Bad, not bearish

From a markets perspective, the main issue with US fiscal policy now is that the spending side of it is stimulating aggregate demand growth and thereby provoking a reaction from the Fed. It is not the only consideration driving the Fed, but fiscal policy’s current relevance to markets arises primarily through that channel.

The steeply rising trend in the federal debt/GDP ratio is an entirely separate issue and the subject of this report. For now, the debt itself is not a problem for markets, because a negative (default free) “interest-growth differential” is supporting very high fiscal capacity here.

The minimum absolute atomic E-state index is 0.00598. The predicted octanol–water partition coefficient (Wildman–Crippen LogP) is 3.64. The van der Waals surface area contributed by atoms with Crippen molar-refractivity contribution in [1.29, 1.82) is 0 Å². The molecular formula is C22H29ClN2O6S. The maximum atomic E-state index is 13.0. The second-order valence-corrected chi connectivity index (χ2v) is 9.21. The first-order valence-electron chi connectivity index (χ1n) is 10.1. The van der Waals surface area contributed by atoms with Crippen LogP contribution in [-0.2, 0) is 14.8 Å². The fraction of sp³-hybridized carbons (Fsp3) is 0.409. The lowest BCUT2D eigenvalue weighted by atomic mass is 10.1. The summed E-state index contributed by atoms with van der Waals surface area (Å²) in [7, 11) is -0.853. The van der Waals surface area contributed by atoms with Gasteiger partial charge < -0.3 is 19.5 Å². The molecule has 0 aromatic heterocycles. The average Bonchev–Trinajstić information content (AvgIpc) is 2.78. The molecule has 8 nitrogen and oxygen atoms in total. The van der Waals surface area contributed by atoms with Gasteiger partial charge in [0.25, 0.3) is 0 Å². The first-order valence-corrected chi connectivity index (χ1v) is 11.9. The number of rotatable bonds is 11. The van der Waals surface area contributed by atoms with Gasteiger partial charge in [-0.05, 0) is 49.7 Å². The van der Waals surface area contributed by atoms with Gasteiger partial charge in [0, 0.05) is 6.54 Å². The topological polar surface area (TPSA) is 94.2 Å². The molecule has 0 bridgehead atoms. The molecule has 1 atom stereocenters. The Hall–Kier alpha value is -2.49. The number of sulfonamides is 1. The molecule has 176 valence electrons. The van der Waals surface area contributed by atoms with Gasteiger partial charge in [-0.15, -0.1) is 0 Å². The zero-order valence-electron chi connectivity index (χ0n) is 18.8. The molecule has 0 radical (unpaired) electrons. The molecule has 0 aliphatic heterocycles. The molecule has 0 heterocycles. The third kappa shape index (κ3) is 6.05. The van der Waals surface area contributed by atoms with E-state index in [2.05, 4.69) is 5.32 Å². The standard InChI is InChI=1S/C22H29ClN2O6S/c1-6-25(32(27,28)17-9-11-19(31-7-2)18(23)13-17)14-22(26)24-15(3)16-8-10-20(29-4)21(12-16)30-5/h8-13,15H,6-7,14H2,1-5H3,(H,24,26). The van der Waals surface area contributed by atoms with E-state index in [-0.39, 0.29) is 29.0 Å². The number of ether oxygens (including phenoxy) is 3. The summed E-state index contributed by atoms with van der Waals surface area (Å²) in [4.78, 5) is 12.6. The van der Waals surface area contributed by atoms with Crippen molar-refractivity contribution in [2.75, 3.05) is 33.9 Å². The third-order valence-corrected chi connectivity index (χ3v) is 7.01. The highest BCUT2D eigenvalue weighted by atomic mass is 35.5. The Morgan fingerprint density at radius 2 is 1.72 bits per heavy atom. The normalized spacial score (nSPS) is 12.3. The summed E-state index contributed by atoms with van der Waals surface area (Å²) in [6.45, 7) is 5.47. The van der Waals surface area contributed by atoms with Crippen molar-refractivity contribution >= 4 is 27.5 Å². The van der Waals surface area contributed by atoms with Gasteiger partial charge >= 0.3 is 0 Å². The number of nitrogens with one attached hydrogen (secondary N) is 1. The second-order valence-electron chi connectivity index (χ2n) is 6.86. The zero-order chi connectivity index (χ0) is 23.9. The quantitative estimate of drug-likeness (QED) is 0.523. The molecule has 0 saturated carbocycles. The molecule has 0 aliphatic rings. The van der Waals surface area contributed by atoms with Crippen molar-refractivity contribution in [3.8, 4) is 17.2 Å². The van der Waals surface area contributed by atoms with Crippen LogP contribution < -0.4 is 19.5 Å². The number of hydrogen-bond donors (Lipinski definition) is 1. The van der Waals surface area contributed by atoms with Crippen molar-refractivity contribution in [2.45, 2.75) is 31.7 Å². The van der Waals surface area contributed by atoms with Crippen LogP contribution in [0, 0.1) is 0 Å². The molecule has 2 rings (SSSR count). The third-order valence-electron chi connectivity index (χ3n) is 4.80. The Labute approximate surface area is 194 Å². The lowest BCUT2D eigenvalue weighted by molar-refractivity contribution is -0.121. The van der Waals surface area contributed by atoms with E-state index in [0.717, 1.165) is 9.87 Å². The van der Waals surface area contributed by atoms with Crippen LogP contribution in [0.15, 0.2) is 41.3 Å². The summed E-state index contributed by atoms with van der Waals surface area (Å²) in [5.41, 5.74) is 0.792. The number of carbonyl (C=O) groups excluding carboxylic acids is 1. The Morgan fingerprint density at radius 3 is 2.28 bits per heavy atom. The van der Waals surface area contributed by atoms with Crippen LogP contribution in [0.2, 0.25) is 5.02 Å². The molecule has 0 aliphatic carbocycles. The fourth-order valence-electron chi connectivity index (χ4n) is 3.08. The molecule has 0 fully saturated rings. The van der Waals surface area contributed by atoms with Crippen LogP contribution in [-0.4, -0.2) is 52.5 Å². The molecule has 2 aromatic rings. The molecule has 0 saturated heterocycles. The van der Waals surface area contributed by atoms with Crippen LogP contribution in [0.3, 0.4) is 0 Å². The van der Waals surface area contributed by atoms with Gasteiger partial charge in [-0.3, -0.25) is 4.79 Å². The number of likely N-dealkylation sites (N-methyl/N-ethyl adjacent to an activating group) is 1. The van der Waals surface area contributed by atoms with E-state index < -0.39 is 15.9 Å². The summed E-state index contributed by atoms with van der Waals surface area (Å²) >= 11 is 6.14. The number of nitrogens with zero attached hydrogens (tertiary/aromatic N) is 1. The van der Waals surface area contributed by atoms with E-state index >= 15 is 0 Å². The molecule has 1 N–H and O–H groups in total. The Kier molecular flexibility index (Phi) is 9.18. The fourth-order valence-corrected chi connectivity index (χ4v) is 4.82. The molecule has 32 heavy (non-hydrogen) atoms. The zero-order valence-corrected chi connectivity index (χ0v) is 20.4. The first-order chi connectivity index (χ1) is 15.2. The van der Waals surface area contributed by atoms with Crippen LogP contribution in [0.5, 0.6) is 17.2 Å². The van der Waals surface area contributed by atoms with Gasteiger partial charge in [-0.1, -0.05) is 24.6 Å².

Of course, the flip side of this is that fiscal capacity would fall if the bond yields were to rise above the economy’s growth rate or – more precisely – if investors changed their perceptions to view that as the long-term equilibrium condition.

This sensitivity actually fits my view – developed for other reasons – that in the current environment the equity market should be more-than-typically sensitive to changes of long-term bond yields.  Having said that, though, this link is mostly coincidental. Fiscal concerns are not the main channel linking equities to the perceived trend in the default-free component of the long-term Treasury yield.

Closely related, our focus should probably remain on the drivers of the default-free component of the long-term Treasury yield, which is basically all of it for now.  In other words, watch the economy and the Fed, not the debt/GDP ratio. Then again, you already knew this.  Maybe the point of this note is more to help you understand how you knew.